The tragedy of the Okada generation

The most important resource to a nation is the human capital. This is because with it other resources can be harnessed for growth and development with ease. This is why most countries the world over strive to put in place policies that will have their citizens achieve goals in life through education in the first instance, with such other opportunities that will guarantee professionalism in a chosen careers. In some cases, the state puts a tab on their growth and progress, particularly the young ones, who, in most cases, form the largest part of the population from among whom leaders emerge to administer the country in the near future.

The importance of youths made them command reasonable attention to discerning minds so much so that both governments and non-govermental organizations, world institutions like UNESCO, including those institutions that we sometimes view with suspicion and disdain as the IMF and the World Bank, gladly make provisions for the development and education of this segment of the population. Even the scripture backed this position with the Lord himself decreeing that we should not despise the children “for the kingdom of God is for such like ones.”

It is arguable that beyond the politically expedient rhetoric, this country has no plan for her youths. This is evident in the education sector that has gone comatose with no signs of something concrete and positive happening in that sector so soon. Neither is there alternative to having some semblance of what will enable our active sector of the population contribute to our development process.

In all areas of human index, this country has progressively failed to measure up, while yearly we always come up with policies that will see to it that our youth, who are supposed to be the hope of our tomorrow, are further pushed down the rung of the ladder of poverty and deprivation. If we are not increasing prices of very essential items that will ensure that few factories gasping for breath are finished up and worsen the unemployment situation, as was the case with Obasanjo of the better forgotten era, we will be engaging in bizarre activities on the very day of the new year thus ensuring that Nigerians begin the new year on a sad and confusing note. It is Nigerian.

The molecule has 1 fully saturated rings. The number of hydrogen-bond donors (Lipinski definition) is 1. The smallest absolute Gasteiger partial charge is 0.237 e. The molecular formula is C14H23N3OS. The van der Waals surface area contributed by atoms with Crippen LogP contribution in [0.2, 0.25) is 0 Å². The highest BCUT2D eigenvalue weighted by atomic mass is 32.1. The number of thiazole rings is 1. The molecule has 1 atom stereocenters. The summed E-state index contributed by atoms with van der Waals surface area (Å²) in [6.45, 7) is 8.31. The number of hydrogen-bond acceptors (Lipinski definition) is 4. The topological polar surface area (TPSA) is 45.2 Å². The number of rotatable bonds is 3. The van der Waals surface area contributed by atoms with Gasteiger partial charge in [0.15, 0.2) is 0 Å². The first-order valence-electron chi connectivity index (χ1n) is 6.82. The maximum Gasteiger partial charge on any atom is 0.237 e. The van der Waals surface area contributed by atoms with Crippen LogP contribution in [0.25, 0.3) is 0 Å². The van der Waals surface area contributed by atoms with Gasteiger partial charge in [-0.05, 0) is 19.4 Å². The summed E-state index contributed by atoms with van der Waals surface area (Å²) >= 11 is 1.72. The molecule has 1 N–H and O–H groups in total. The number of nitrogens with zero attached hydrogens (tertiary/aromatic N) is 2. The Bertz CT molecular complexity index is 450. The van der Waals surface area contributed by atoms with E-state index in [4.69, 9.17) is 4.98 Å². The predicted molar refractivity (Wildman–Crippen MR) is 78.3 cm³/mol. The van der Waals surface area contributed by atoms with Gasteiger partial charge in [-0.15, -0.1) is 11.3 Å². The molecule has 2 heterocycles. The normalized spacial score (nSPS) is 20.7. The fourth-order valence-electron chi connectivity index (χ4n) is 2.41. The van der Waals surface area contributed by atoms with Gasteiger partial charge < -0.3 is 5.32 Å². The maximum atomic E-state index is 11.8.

At the start of 2009, we all woke up to be confronted by a new decree from The Federal Road Safety Commission (FRSC), compelling ‘Okada Riders’ and their passengers to wear crash helmet by way of guaranteeing safety of the head in case of accident. And the Lagos state authorities had since latched on this to collect the revenue it believes is due it, asking operators of Okada to come and procure it from the state at a cheap rate upon presentation of a tax receipt. Smart idea.

While not against the FRSC intentions, and particularly, not against Lagos State for collecting its taxes, something that must be done by any one who earns an income, I am worried about our legitimizing the use of Okada as a means of commercial transport with all the health and social implications. I am also wondering if the use of Okada is allowed in our carriage laws as one for commercial purpose.

What I can not understand is the decision to reduce the value of our youths who struggled to go through hell that our higher institutions represent to graduates only to be condemned to Okada riding. Worst still is the fact that the state is not thinking of how best to engage these young vibrant ‘hands productively other than to expose their lives to avoidable danger as in riding Okada along with all the health implications.